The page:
Roughly 36,000 Americans kill themselves every year. Is it possible to develop better ways to predict and avert suicide? J. John Mann, M.D., believes the answer is “yes.”
Dr. Mann is a pioneer in the study of factors that predispose people to depression, bipolar disorder and suicide. He is currently leading one of the largest studies of causes of suicidal behavior ever mounted, with dual goals of developing a biological screening test to estimate the risk of suicidal behavior and for evaluating therapeutic interventions that will relieve the desperation that leads to suicidal behavior.
Using brain-imaging technology, the team is using information from the brains of people who died by suicide to develop brain-imaging methods that they are testing in depressed patients, half of whom have a history of suicidal behavior and half who have never attempted suicide.
The postmortem studies have revealed specific, consistent changes in certain neurotransmitter systems, and the team is trying to see if the same changes are visible in the living patients. Patients exhibiting the abnormality are being followed to see if the brain imaging findings predict outcome on different types of medication and psychotherapy treatments.
One promising intervention Dr. Mann is testing is the drug ketamine. Originally developed as an anesthetic, ketamine has the ability to ease the symptoms of major depression within a few hours, as opposed to currently available antidepressants, which often require weeks to take effect, if at all. In current trials of ketamine with suicidal patients, about 60 percent have gotten better, a percentage that appears to be higher than achieved with other medications. These patients are then continued on other medication and followed over a period of several months.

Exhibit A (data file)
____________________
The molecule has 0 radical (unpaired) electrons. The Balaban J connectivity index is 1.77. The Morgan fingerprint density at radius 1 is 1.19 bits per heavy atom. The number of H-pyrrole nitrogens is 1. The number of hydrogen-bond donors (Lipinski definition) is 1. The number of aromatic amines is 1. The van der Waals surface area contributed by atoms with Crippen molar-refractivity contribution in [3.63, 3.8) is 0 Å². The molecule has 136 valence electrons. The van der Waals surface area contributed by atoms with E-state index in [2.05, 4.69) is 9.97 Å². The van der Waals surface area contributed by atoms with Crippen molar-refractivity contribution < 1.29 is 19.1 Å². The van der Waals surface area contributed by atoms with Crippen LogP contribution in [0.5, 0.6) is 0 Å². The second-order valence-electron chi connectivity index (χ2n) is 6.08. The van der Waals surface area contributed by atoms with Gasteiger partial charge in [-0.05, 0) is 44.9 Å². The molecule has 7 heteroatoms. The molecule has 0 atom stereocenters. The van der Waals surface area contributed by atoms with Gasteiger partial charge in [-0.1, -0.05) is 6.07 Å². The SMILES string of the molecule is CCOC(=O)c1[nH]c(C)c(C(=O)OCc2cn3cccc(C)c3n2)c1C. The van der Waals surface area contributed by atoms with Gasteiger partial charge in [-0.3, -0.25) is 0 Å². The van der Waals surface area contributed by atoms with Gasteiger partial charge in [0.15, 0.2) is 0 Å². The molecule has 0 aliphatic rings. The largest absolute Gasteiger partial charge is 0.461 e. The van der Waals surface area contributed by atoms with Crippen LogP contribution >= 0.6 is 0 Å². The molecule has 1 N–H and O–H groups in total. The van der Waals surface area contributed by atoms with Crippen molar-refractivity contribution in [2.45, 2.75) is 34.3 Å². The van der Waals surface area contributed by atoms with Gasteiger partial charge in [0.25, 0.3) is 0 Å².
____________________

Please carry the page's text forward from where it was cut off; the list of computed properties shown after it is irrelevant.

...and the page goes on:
Dr. Mann credits the Brain & Behavior Research Foundation for this research. His 2008 NARSAD Distinguished Investigator Grant afforded him the opportunity to conduct preliminary studies of the response of patients to ketamine while simultaneously scanning their brains with magnetic resonance imaging (MRI). The results of that preliminary trial led to the current ongoing studies, both of which are being funded by the National Institute of Mental Health (NIMH).
“I would never have gotten initial funding from the NIMH because I had no pilot data,” he says.
“After many years of mapping neurotransmitter abnormalities in the brains of people who died by suicide,” says Dr. Mann, “we are now beginning to detect the same kinds of abnormalities in the brain scans, which means that the possibility of using a brain scan in addition to clinical assessment to detect depressed patients at risk for suicide is becoming a very real option for clinicians.”
J. John Mann, M.D.
Paul Janssen Professor of Translational Neuroscience in Psychiatry and Radiology,
Director of the Molecular Imaging and Neuropathology Division,
New York State Psychiatric Institute;
2008 NARSAD Distinguished Investigator Grantee,
Brain & Behavior Research Foundation Scientific Council Member